The problem with intellectual property is that it favors the sum, rather than the rate, of innovation. Companies have a natural incentive not to innovate. Since you make profit by not spending the revenue of your previous innovation on new innovation. If you want to have continuous innovation the profit should instead be based on your rate of innovation. Meaning that you don't get a monopoly on past achievements. That is how you don't have to wait decades for new cars or rockets while people with spreadsheets calculate their most opportune moment to start innovating again.


It's weird how different graphics cards are from pharmaceuticals. Both have big startup and research costs, but GPUs are basically obsolete in a couple years, they run the supply out and constantly plan to move to the next model. Pharma you can do that, or build a portfolio and collect rents for a while.

It's weird that patent durations are one sized fits all, even though how long you can capture value is completely dependent on the industry.


Where did you get that I want to only see innovation from rich people? I explain in the next sentence the type of people who I do not want in positions of power, those who take anti-competitive steps. I do not think that is at all synonymous with people who have no resources. You put those people in power and they fuck their workers.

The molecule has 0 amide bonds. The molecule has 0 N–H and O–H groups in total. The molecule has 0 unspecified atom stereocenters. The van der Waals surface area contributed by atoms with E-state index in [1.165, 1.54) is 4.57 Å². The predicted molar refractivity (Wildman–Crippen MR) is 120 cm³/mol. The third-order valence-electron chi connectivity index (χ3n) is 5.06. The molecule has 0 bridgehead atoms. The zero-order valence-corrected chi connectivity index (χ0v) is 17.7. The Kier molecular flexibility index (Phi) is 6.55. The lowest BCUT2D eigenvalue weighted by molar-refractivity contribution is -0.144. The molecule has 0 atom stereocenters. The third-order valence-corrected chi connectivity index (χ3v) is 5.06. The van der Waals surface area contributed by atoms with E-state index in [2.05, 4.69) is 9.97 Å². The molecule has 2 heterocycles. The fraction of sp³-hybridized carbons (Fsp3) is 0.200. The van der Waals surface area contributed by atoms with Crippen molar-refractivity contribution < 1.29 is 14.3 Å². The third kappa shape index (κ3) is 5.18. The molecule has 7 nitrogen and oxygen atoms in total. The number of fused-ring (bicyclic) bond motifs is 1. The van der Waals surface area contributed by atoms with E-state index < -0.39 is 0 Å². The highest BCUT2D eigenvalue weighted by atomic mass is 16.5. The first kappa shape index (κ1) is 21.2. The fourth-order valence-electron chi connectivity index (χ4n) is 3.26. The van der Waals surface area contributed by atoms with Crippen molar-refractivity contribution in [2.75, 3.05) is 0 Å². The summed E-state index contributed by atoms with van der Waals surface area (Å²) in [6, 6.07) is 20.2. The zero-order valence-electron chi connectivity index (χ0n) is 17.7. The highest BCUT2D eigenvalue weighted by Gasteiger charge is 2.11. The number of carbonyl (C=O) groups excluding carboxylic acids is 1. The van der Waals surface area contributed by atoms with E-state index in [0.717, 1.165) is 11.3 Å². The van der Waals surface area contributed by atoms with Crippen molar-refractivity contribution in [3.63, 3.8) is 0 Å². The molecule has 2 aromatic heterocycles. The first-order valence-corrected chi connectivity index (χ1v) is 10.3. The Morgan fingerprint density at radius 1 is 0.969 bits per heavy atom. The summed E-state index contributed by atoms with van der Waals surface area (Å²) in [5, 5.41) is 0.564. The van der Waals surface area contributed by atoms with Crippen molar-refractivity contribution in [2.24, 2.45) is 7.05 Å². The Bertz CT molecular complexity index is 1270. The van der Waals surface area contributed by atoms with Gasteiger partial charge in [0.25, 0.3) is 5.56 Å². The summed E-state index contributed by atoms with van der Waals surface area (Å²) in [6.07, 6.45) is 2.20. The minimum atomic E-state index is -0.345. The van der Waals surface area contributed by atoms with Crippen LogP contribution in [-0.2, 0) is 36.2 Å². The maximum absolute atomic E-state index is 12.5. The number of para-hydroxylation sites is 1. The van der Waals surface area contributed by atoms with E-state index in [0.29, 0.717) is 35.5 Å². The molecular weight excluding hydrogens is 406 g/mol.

Anyway, even with temporary monopolies, the legal system is stacked in the favor of those with money, so I don't really see how that helps people with no resources.


There's nothing wrong with people getting paid for doing good work, and nothing wrong with that work being widely available, for free, to everybody who can use it. The problem is fixation on an economic system that simply doesn't work in every situation. Information shouldn't be packaged and artificially rationed just so that it can be crammed into a market model.


The thing is it’s not just people.

Corporations are shifting copyright law to their favor.

And as institutions they can do things that individuals can’t. Like aggregate content and become forces of nature in their own right.


Property is theft.

Property rights are predicated on exclusion. This is especially true of intellectual property.

Todays patent wars (yes, I'm aware the present article addresses copyright) feel new, but in fact are merely echoes of earlier abuses -- Watt's stem engine patents and extension (1770s), Westinghous, Edison and lightbulbs, or Norbert Wiener's lifelong excoriation of AT&T, refeereenced in this brief video clip:

https://youtube.com/watch?v=ys4XEtVcTFI

Copyright carries absolutely massive deadweight losses.


If you abolish all property rights, all social trust would eradicate. I also think intellectual property is nonsense, but you cannot easily extend that notion into all kinds of property.